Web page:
I didn’t notice the air raid siren. Everyone else in our tour group was evacuating the pool area and heading inside to the hotel’s bomb shelter, but I was caught up in an “ice-breaker” conversation. My rabbi, dressed in her shorts and tank top for our first official day of a two-week tour, caught my eye, pointed to the sky, and said, “Rocket’s coming.”
Welcome, my friends, to Israel.
We were in Tel Aviv, and Hamas had just fired the rockets that would set off war. Our group of 70-plus members of Kehillat Israel synagogue, including my kids, nieces, parents, and parents-in-law, had arrived the night before and our heads were still fogged by jet lag. After the “all clear” was announced, our cantor tried to reassure us by describing the Iron Dome missile defense system, and adding that the places we were visiting that day had ample bomb shelters.
My niece, shaken but astute, asked, “What about while we’re on the bus?” Our Israeli guide answered, “If we are on the bus and there’s a siren, we get off, lie down in the road, and put our hands over our heads. Ready? Let’s go.”
I could be blasé and tell you that we only went to bomb shelters twice, so yeah, you know, no biggie. I could tell you it was nothing to be informed where the bomb shelter was each time we checked in to a new hotel, or to download an app that alerts you when the Iron Dome intercepts rockets, and when it does not.
On one level that would be the truth. Hamas’ daily barrage of rockets didn’t affect our trip much: We still went ziplining and rappelled down the Manara Cliff; we still swam in the Mediterranean and floated in the Dead Sea; we still prayed at the Western Wall and shopped for jewelry and Judaica in Jerusalem; we still ventured south to the Negev Desert to marvel at the geologic formation known as a “Machtesh Ramon” – a grand canyon-like wonder; we still visited Yad Vashem, the museum of the Holocaust, and recalled the very reason for Israel’s existence, the constant battle to be.
But on another level, to say it was no big deal would be a lie. The rockets affected me deeply. On our last night in Tel Aviv, for example, my kids asked if they could have room service for dinner. Under other circumstances I’d have pushed them to come out, to experience a new city. But my first thought was that in the hotel they would be safer, closer to a shelter, not exposed. It was an easy yes.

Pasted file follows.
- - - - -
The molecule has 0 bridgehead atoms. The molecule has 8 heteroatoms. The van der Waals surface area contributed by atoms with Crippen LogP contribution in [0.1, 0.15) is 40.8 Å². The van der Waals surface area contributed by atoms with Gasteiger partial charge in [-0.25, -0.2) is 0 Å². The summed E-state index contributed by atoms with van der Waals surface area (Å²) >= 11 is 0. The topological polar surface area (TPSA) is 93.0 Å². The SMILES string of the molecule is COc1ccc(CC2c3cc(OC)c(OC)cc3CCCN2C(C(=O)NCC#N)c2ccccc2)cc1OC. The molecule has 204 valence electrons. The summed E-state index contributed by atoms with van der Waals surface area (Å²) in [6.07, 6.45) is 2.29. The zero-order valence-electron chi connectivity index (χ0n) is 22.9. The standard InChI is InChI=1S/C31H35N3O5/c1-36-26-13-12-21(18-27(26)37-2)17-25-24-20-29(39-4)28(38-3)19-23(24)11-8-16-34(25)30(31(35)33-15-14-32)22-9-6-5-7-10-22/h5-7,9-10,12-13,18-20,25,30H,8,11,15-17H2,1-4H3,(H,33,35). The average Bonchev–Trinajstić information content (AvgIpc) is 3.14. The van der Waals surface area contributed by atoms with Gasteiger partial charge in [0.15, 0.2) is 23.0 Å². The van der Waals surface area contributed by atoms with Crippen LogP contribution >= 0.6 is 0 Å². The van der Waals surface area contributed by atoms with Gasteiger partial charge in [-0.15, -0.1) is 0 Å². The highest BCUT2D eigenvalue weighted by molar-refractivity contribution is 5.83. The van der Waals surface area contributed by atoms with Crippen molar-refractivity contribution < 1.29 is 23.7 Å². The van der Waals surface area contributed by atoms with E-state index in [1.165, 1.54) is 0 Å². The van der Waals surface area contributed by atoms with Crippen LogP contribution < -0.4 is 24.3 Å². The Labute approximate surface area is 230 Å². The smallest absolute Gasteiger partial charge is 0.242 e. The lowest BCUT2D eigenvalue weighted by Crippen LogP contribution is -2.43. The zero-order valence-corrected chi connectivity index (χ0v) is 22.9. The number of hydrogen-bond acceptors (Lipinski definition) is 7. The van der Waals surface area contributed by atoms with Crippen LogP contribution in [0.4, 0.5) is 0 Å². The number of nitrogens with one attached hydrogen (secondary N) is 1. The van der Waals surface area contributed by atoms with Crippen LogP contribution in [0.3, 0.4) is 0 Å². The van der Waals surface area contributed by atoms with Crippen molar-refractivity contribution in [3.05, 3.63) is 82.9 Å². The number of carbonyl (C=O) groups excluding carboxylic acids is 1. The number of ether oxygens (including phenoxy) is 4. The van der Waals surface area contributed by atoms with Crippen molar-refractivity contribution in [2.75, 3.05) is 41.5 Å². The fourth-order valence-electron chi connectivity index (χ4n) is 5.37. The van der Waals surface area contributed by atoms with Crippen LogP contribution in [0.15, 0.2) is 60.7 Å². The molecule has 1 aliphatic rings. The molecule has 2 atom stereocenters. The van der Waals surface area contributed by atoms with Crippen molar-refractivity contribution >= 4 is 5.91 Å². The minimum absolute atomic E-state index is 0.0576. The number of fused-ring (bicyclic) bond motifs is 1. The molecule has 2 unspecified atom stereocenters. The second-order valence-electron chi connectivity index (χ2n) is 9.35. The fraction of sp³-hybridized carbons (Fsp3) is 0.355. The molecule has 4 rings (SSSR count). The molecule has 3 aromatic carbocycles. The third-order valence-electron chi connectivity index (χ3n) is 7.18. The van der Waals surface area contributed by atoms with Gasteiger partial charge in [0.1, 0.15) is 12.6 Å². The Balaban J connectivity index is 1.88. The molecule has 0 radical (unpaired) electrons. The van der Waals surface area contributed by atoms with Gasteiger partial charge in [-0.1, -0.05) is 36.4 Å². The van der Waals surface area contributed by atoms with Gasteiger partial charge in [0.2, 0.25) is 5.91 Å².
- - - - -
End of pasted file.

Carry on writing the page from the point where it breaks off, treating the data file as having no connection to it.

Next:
We had to decide if it was too risky for us adults to go out. We had to calculate the value of enjoying a summer night in Tel Aviv and the possibility of shrapnel landing on our heads. After all, we were told the Iron Dome was 90% effective, but there was still that pesky 10%. We had to prioritize living or fear.
You know, the usual vacation decisions.
We went out to dinner. We came back unscathed. The tone of our visit was set: Life trumps.
As we enjoyed our adventures, I felt for family back home, who only saw images of rockets raining on Israel day and night, who didn’t see that for most of Israel, life went on as usual.
I felt for the people of Gaza, who Hamas sacrificed by pushing Israel to defend its people. I felt the frustration and hopelessness of it all – never more than when listening to Israeli Palestinian journalist Khaled Abu Toameh describe the futility of a peace process where one side’s leader can’t accept any negotiated peace without facing execution.
I brought home a keepsake from this trip, a bracelet with the words of the Jewish prayer Sh’ma engraved in silver. “God is One,” the prayer says. “We are all connected, we are all part of One,” my Rabbi elaborates. That’s pretty much the heart of it, no matter what God, or no god, you believe in.
“Wear the bracelet for protection,” the saleslady had said when I tightened it around my wrist.
No prayer or band of silver can protect me. I wear it anyway. I say it anyway. I close my eyes and imagine I am wrapping it around the world’s wrist, a dome of protection over every last one of us, all children of this earth.